Vinegar-Like Acid Rain May Have Fallen During Earth’s Worst Extinction

Vanilla-flavored rocks hint at a planet scoured by intense acid rain during the Great Dying 252 million years ago

A diverse array of trilobites ruled the seas for almost 300 million years, until they vanished at the end of the Permian period. Chip Clark

Roughly a quarter of a billion years ago, an apocalypse struck the Earth. Known as the Great Dying, it claimed more lives than any other mass extinction known to science, including the one that did in the non-avian dinosaurs 65 million years ago. Over 90 percent of all species on the planet were wiped out, from armor-clad trilobites in the oceans to giant reptiles on land. The host of strange creatures vanished, giving way to the ancestors of modern flora and fauna.

What caused the cataclysm has long been a subject of debate—theories range from an asteroid impact to methane-belching microbes. The most popular scenario starts with volcanoes in present-day Siberia, which erupted at about the right time to have kicked off a cascade of problems, including climate change. Now a team of researchers has found physical evidence that extremely caustic acid rain created by these massive eruptions could have played a part in the loss of life.

“For the first time, we can say that soils from this time had an acidity similar to that of vinegar,” says Mark Sephton, a geologist at Imperial College London whose team will publish the finding in February in the journal Geology.

Sephton and his colleagues examined traces of ancient soils in rock strata that date back to the extinction, which occurred at the end of the Permian period around 250 million years ago. At this time, all of the world’s landmasses were fused into the supercontinent Pangaea. The rocks, unearthed in what is now Northern Italy, contained a particularly intriguing substance: vanillin, the same molecule that gives vanilla its flavor and aroma.

Sephton Climbing
Mark Sephton and study co-author Cindy Looy investigate the Permian-Triassic boundary in Italy's Butterloch Canyon. Courtesy of Mark Sephton

Vanillin is naturally produced by plants and is found in wood. But it shouldn’t survive long on its own in the ground, where bacteria release enzymes that break it down. Finding significant amounts preserved for hundreds of millions of years was even more surprising.

“It’s certainly unusual,” says Tim Bugg, a biological chemist at the University of Warwick who was not involved in the study. “To see vanillin accumulate probably suggests a lack of bacterial degradation activity.”

To explain the lethargy of the bacteria, the researchers turned to the dairy industry for inspiration. Milk producers often flavor their beverages by adding a dash of vanilla. Experiments have shown that acidifying milk protects the additive and prolongs the flavor, because the low pH deactivates the enzymes that would otherwise target vanillin.

Soil bacteria activity out in the wild could be similarly sensitive to acid, which would also explain why the Italian rocks contained relatively low amounts of a chemical called vanillic acid that tends to be produced by vanillin-munching bacteria. “Our data fits the idea that acid rain caused the microbes to cease functioning,” says Henk Visscher, a paleoecologist at Utrecht University in the Netherlands and a member of Sephton’s team.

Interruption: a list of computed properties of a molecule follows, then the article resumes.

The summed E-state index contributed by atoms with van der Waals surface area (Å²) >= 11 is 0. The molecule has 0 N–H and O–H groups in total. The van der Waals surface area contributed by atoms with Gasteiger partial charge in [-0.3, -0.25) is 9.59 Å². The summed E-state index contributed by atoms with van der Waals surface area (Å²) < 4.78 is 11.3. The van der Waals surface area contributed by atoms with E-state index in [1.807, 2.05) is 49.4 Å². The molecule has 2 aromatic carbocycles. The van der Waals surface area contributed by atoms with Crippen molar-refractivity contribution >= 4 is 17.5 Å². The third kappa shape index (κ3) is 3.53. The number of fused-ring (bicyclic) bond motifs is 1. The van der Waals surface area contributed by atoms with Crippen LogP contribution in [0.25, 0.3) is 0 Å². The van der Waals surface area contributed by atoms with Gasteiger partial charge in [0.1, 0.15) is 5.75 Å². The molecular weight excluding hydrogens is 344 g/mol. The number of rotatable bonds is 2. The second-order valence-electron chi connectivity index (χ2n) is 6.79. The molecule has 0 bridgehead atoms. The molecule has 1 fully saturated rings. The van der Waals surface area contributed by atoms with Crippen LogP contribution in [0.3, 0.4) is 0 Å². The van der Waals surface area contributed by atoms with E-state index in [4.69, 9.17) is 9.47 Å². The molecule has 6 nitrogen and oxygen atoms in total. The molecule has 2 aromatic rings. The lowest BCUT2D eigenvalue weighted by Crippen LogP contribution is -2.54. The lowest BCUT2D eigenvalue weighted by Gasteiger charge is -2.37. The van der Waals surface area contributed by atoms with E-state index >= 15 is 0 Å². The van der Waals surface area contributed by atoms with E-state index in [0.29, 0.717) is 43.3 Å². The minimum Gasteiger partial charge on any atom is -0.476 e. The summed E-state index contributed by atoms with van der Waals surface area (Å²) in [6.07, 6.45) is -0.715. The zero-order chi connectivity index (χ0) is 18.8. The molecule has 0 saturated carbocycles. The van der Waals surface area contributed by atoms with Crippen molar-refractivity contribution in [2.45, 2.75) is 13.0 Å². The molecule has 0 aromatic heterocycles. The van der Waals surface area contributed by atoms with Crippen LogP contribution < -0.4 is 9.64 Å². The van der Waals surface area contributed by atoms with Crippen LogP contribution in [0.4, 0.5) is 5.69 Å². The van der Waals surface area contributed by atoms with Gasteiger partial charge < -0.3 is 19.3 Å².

Studies of acid rain produced in the 20th century, primarily by fossil-fuel burning power plants, have shown that it can disrupt ecosystems. The poisonous precipitation strips nutrients out of the soil and damages plants. A loss of vegetation could have lead to widespread erosion, Septhon speculates, and a shortage of food that made life difficult for creatures higher on the food chain.

Leaf Damage
A light micrograph image shows the tissue damage done to a spruce leaf by acid rain. Science Photo Library/Corbis

The finding is welcome news for Benjamin Black, now a geologist at the University of California, Berkeley. While at MIT he helped create a computer simulation that estimated the amount and severity of acid rain that could have been produced by the Siberian eruptions. “My hope when I was making that prediction was that we would find ways to test it,” says Black.

Published in 2013, the model suggested that carbon dioxide belched out by the eruptions could have lowered the pH of rain to about 4, the acidity of tomato juice. Add in sulfur dioxide, another common volcanic emission, and the acidity could have worsened a hundred-fold—the Northern Hemisphere could have been scoured by bursts of rain as acidic as undiluted lemon juice.

“It can’t be a coincidence that vanillin turns up exactly at this time,” says Greg Retallack, a paleobotanist at the University of Oregon who was not involved in the research. But he cautions that this new and unfamiliar approach to studying ancient soils must be carefully scrutinized. Retallack also questions whether sulfur dioxide emissions from the Siberian volcanoes could have had such a global impact. The pollutant typically forms heavy aerosol particles that rain out of the sky, limiting how far it can travel.

The severe acid rain proposed by Sephton’s team could instead have been the work of a smaller eruption close to the site studied, suggests Retallack. Another possibility is that, in certain conditions, microbes can produce sulfuric acid and acidify their environments all by themselves. In either case, the plunge in soil pH would have been limited to the region.

Bolstering the case for a worldwide acid rain epidemic may require looking farther afield. Traces of ancient soils dating back to the Great Dying have turned up not only in Italy but also in places such as China and Greenland. Future studies could test whether these rocks also contain a hint of vanilla.

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